Guest Column

The Light of March

I woke up this morning with a song of happiness in my heart, grateful again for the glorious sunshiny days of early March and the quality of the light piercing through the leafless trees.  Indeed, during the last two weeks, as February transitioned into March, and New York State enjoyed the refreshing weather of a false spring, the outdoor world has been beckoning hard. 

Last week, I spent a lot of time walking through Riverside Park on the upper West Side of Manhattan; the park presented a cornucopia of blossoming Lenten roses in an array of color from very light green to white to dusky rose.   Looking skywards there was bright yellow witch hazels in bloom and one light pink flowering tree I could not identify.  Back in North Salem this week, where we generally follow the New York City blossoming schedule by a week or two, the grass is greening up and there are clusters of snowdrops and early croci dotting the terrace lawn. 

An air of burgeoning expectation is everywhere, with spring yearning to break the bonds of winter.  After the last several long, cold winters, this respite is a relief; though the reality is that we may yet be treated to some chilly dips into winter weather, some hard freezes or snowstorms, as March transitions further towards spring.  Or even, following the template of the last few years, weeks of cold, gray, windy and unwelcoming weather in late March and April.  Once there is more light in the sky, and body and soul are attuned to the coming warmth, temperatures that would have seemed practically temperate in mid-January feel much harder to bear as winter gives way towards spring. 

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On the political front, I join with the many in the nation that are grateful Trump stepped up to the plate and finally gave a normative presidential performance during his address to a joint session of Congress.  Indeed, not only was his appearance presidential, he knocked the ball out of the park, giving the political performance of his career.  The change in tone, and the tutored performance, honed by a speech coach, was fully engaging.   As Gallop reported, “One-Third of Speech Watchers More Confident in Trump”, with “6 in 10 rating the speech excellent or good.”  He also seems to have curbed his Twitter usage of late, so there is less daily outrage pouring forth against him on regular and social media.  As Scott Adams pointed out, the method of persuasion he used to deflate much of the criticism against him was to begin this formal address by speaking out very strongly against the recent spate of bomb threats against Jewish institutions.  He made the exact opposite move than the one his critics had been forecasting.  This left no room for the criticism that he was not wholeheartedly speaking out against these threats.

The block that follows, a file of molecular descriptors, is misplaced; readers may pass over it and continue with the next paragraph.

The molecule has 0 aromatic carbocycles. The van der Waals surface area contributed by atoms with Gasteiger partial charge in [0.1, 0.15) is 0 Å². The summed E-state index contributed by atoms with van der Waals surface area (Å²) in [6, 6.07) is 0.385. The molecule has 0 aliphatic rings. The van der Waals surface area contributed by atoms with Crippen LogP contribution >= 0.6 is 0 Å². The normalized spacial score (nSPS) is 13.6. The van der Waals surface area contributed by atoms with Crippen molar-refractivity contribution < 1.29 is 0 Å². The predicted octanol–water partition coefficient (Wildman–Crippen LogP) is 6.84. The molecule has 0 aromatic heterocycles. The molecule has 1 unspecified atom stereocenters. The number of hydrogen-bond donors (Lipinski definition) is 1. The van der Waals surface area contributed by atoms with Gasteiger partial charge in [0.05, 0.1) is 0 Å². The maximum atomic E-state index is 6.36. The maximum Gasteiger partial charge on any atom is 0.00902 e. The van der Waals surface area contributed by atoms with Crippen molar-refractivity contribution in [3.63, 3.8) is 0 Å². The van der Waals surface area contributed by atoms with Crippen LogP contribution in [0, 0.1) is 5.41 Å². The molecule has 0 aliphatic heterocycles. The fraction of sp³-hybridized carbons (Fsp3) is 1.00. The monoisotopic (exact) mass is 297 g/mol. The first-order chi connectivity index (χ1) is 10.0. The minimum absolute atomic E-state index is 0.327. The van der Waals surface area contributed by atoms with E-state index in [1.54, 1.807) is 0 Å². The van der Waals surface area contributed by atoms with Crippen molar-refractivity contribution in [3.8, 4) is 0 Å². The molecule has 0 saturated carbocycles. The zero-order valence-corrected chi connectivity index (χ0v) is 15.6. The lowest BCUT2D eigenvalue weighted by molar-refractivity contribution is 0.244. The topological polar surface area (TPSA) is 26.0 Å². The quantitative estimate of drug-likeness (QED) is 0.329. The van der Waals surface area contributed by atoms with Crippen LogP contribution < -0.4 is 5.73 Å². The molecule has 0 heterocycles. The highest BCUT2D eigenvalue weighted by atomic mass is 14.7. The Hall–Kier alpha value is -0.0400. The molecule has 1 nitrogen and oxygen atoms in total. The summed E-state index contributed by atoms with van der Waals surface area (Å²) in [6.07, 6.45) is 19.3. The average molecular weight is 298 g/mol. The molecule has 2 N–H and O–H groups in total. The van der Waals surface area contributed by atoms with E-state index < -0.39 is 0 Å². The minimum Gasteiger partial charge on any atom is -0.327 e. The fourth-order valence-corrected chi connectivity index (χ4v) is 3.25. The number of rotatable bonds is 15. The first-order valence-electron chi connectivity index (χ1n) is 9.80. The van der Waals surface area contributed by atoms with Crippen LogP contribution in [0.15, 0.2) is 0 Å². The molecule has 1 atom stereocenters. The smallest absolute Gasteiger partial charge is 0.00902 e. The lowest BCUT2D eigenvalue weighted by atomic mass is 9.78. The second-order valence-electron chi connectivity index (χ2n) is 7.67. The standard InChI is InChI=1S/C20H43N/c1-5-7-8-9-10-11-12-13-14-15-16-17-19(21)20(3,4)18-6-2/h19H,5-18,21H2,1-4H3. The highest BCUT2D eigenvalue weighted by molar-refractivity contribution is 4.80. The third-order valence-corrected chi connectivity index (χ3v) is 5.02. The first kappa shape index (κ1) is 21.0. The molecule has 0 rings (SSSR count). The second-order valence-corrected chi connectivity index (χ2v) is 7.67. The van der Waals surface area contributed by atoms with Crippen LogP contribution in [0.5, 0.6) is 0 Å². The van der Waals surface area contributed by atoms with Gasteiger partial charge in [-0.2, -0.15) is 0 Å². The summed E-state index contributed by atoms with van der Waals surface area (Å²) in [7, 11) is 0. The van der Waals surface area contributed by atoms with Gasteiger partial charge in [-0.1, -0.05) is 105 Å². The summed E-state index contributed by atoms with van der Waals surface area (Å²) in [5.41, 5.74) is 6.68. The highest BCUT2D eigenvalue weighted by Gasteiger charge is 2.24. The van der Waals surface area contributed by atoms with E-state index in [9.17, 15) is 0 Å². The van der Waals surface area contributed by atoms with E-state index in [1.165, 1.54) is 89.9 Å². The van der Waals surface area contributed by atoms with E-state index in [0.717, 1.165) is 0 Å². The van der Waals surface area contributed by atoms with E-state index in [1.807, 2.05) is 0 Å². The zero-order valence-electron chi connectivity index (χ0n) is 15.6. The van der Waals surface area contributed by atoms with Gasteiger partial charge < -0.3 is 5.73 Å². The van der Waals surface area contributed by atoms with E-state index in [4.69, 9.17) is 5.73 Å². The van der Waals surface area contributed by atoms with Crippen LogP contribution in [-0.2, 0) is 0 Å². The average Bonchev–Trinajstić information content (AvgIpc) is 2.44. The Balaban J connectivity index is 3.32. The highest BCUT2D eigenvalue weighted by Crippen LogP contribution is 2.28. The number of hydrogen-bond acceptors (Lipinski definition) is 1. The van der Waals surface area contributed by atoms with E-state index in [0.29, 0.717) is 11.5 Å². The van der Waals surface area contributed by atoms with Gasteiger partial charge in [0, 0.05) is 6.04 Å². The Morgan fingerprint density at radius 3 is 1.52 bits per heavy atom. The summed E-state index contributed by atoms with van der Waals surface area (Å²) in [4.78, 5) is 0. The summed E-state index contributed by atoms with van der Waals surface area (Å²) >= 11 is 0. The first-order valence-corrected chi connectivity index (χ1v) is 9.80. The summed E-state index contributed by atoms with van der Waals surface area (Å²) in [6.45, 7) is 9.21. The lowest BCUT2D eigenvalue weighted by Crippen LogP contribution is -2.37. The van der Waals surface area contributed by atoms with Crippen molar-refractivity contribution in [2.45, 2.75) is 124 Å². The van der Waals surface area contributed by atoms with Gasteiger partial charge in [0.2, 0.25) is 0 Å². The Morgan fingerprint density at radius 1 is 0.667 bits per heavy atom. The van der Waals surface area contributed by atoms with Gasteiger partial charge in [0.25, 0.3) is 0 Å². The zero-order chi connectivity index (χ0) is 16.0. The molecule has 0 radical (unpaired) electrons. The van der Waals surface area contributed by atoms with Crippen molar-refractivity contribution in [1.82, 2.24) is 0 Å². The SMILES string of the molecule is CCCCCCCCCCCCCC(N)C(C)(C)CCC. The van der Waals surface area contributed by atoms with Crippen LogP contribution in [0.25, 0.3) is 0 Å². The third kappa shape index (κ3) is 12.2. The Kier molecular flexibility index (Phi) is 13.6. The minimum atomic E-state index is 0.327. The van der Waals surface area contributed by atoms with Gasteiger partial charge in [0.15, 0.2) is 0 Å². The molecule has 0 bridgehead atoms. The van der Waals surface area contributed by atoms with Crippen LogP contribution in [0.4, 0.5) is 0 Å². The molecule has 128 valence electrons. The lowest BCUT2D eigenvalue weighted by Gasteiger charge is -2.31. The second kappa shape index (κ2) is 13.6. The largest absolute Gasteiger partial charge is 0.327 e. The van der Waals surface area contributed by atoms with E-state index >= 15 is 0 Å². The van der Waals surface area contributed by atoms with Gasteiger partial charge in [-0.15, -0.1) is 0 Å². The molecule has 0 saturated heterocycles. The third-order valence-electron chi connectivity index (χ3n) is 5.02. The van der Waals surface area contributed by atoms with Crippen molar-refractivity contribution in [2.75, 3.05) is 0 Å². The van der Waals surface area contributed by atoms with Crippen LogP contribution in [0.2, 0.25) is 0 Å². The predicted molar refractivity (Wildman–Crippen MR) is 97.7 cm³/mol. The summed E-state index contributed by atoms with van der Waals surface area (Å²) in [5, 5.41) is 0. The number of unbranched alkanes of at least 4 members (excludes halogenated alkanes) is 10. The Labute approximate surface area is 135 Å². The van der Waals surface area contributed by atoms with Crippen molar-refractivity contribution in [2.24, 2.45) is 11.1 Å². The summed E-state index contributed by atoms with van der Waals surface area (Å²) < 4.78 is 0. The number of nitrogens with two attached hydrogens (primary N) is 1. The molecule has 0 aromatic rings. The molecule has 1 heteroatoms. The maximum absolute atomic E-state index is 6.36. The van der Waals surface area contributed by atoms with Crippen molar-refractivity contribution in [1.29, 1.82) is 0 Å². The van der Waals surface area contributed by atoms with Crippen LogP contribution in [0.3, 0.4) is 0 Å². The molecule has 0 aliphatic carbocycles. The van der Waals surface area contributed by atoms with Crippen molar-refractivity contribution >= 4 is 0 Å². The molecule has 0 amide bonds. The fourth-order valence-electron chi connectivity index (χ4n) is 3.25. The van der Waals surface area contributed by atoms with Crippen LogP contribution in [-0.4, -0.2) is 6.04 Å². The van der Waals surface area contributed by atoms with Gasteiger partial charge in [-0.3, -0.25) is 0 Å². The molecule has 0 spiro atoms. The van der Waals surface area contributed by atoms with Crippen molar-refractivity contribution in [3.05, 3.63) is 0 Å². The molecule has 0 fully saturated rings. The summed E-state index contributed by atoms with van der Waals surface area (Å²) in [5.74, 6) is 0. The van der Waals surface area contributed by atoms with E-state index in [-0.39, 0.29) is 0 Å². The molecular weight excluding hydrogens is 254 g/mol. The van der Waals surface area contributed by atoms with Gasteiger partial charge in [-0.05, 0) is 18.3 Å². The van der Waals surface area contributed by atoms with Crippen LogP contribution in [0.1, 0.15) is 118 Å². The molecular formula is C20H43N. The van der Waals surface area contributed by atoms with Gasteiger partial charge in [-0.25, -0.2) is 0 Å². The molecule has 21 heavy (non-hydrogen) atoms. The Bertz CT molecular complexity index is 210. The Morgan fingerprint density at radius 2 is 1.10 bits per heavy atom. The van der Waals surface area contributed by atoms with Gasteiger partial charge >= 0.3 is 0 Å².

Following upon the speech, later in the week, a person allegedly responsible for at least eight of the recent threats (and possibly more), named Juan M. Thompson, was arrested.  True to Trump’s prognostication in an earlier press conference that the anti-Semitic attacks might be a false flag, which met with so much criticism from the left, it turns out the suspect is a progressive journalist with a history of being fired from jobs because he fabricated interviews out of whole cloth.  His Twitter motto is, “You show me a capitalist, and I’ll show you a bloodsucker.”  This is not the profile that members of the left were anticipating as they continued to pin partial blame on these attacks on Trump for emboldening the “alt-right.” 

The opinions expressed herein are the writer's alone, and do not reflect the opinions of or anyone who works for is not responsible for the accuracy of any of the information supplied by the writer. Click here to submit a Guest Column.

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